KTN joins BEIS in Call for Evidence for Bioeconomy Strategy
Posted on 09/12/2016
Contributions will help articulate enormous potential for the sector.
By Yvonne Armitage, Bioeconomy Specialist
The bioeconomy is not new. In fact, for literally thousands of years, man relied on agricultural products to generate food, clothing, fuels and other goods. With the onset of cheap and plentiful oil in the middle of the 20th century, however, all that changed, and a whole plethora of new and exciting products, including plastics, were developed. Consumers benefited from and indeed embraced the variety on offer.
What is new in the bioeconomy today is the technologies and know-how, including synthetic biology, smart bioprocessing techniques and high throughput screening methodologies that will enable companies to exploit the use of renewable feedstocks – processing waste faster and more cost-effectively. And in using bio-based processes, a bioeconomy contributes to providing sustainable and resource efficient solutions, mitigating climate change through lower energy costs and less CO2 generation, reducing our reliance on fossil fuels as well as providing opportunities for new entirely new materials and products for use in a wide range of sectors from food to health, plastics to aerospace.
The UK is in an excellent position to capitalise on the bioeconomy opportunities on offer globally. Our R&D, particularly in some of the underpinning technologies in the academic base, is world class. The policy and funding environment also lends itself to supporting the growth of the bioeconomy. But there are still significant barriers to uptake, and what’s needed in order to harness the full potential is an overarching strategy for the bioeconomy that will bring together the various aspects right from feedstock production through product innovation to end user requirements.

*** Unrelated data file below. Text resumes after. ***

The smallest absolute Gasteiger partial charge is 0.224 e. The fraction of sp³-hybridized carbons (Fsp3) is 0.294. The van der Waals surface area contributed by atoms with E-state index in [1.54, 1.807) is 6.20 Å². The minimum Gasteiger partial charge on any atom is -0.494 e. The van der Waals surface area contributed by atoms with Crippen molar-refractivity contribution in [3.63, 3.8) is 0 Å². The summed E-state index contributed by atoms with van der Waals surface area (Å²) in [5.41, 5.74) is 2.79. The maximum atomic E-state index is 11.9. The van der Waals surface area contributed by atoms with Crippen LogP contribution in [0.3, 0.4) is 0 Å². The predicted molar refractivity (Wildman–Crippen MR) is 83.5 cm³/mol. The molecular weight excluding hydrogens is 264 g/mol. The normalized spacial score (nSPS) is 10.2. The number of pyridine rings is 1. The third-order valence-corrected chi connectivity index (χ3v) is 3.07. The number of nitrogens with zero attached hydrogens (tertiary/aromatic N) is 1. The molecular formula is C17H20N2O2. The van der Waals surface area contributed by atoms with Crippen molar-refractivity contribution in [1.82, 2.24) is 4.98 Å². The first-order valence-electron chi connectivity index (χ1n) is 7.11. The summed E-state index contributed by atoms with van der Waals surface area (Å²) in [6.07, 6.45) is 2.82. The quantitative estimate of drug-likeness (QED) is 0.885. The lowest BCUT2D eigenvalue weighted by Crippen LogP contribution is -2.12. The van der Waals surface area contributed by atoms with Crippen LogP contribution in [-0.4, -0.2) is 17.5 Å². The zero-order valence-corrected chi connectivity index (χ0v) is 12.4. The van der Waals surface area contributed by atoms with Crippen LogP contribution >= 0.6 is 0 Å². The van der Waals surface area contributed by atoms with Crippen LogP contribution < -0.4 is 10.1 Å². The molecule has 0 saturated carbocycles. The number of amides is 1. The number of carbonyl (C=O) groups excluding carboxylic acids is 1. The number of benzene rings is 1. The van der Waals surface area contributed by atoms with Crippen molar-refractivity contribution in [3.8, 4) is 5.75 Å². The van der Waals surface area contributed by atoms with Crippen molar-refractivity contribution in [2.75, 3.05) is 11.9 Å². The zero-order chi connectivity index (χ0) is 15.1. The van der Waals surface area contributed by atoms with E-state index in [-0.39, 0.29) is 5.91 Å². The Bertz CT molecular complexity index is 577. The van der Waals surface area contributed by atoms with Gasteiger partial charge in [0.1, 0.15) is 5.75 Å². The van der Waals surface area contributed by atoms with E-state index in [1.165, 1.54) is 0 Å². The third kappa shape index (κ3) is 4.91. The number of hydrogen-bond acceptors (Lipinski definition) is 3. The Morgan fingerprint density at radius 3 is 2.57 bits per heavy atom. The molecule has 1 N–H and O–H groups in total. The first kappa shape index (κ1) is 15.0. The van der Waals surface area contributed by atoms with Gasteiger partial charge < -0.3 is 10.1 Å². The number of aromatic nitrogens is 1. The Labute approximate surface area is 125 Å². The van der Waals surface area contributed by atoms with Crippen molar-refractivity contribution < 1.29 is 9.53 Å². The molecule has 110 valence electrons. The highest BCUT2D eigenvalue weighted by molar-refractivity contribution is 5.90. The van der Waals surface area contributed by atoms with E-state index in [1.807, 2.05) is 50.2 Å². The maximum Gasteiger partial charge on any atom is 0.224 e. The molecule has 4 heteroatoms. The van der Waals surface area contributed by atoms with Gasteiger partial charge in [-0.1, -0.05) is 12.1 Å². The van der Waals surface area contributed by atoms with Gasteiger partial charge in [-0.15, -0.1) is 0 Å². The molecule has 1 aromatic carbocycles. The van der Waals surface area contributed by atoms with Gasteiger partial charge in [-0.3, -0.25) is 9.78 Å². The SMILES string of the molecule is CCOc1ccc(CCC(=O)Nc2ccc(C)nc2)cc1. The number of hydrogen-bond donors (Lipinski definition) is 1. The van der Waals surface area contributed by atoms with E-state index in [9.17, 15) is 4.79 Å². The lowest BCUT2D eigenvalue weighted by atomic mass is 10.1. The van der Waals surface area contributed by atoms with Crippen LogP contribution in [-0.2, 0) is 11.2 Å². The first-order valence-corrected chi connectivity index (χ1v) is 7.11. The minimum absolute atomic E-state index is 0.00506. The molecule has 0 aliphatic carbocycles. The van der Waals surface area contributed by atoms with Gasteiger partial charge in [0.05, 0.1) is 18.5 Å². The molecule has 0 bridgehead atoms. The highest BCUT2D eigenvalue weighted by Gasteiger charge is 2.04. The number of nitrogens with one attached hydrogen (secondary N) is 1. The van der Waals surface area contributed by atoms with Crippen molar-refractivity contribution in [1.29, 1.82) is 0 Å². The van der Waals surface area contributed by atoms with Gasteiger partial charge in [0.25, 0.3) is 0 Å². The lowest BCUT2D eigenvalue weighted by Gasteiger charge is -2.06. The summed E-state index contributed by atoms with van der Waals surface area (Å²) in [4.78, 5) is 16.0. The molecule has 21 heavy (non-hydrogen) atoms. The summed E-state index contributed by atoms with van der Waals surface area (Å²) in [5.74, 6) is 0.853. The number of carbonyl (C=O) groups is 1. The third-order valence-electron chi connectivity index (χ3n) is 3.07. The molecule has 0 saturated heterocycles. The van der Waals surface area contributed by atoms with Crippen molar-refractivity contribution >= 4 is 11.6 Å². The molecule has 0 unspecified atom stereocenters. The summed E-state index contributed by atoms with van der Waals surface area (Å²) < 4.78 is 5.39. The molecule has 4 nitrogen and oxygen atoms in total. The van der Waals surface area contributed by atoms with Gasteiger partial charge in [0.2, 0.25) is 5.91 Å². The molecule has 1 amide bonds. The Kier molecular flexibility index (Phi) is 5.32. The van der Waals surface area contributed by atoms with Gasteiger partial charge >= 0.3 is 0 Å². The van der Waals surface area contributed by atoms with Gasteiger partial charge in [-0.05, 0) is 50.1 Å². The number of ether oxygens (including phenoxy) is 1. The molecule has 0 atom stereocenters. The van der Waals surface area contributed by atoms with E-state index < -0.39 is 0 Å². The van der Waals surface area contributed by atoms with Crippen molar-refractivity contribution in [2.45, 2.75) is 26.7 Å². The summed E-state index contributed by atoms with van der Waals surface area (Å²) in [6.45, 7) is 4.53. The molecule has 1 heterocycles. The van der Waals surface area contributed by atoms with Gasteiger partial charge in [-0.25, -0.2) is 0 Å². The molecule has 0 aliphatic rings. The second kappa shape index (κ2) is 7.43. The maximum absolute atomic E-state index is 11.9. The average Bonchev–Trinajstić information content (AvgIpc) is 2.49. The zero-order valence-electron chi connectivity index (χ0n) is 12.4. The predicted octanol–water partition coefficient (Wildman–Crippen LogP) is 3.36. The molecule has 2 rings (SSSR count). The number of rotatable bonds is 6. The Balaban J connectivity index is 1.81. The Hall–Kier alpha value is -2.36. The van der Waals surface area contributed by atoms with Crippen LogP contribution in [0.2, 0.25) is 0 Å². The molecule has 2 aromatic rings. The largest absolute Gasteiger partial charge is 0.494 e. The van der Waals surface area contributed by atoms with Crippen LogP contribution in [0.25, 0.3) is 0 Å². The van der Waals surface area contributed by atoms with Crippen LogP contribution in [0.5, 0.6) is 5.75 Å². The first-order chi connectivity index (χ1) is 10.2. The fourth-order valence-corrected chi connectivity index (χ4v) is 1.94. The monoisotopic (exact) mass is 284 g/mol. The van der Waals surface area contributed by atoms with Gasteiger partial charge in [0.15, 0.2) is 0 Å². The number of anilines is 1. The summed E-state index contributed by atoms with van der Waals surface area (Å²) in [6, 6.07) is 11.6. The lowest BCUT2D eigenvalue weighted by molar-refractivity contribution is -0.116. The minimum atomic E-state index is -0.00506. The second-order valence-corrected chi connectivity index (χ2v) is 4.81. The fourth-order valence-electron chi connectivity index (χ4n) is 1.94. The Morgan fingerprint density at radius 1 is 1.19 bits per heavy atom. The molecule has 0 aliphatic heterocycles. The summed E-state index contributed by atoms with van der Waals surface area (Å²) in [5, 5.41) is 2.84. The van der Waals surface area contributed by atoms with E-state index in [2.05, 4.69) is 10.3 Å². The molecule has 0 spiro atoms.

This is why the Department for Business, Energy and Industrial Strategy (BEIS) has launched a call for evidence for the bioeconomy, in order to gather intelligence on specific opportunities, challenges and needs, as well as to better understand the level of understanding of what a bioeconomy is. Both individual and corporate views are welcome.
Alongside industry stakeholders and research councils, KTN is supporting the call for evidence, as we know that many of our members are already playing pivotal roles in shaping the UK bioeconomy, whether they recognise it or not. Your views are very important in understanding what is needed for a coherent strategy that brings all elements of the supply chain together to increase productivity and realise the potential growth opportunities.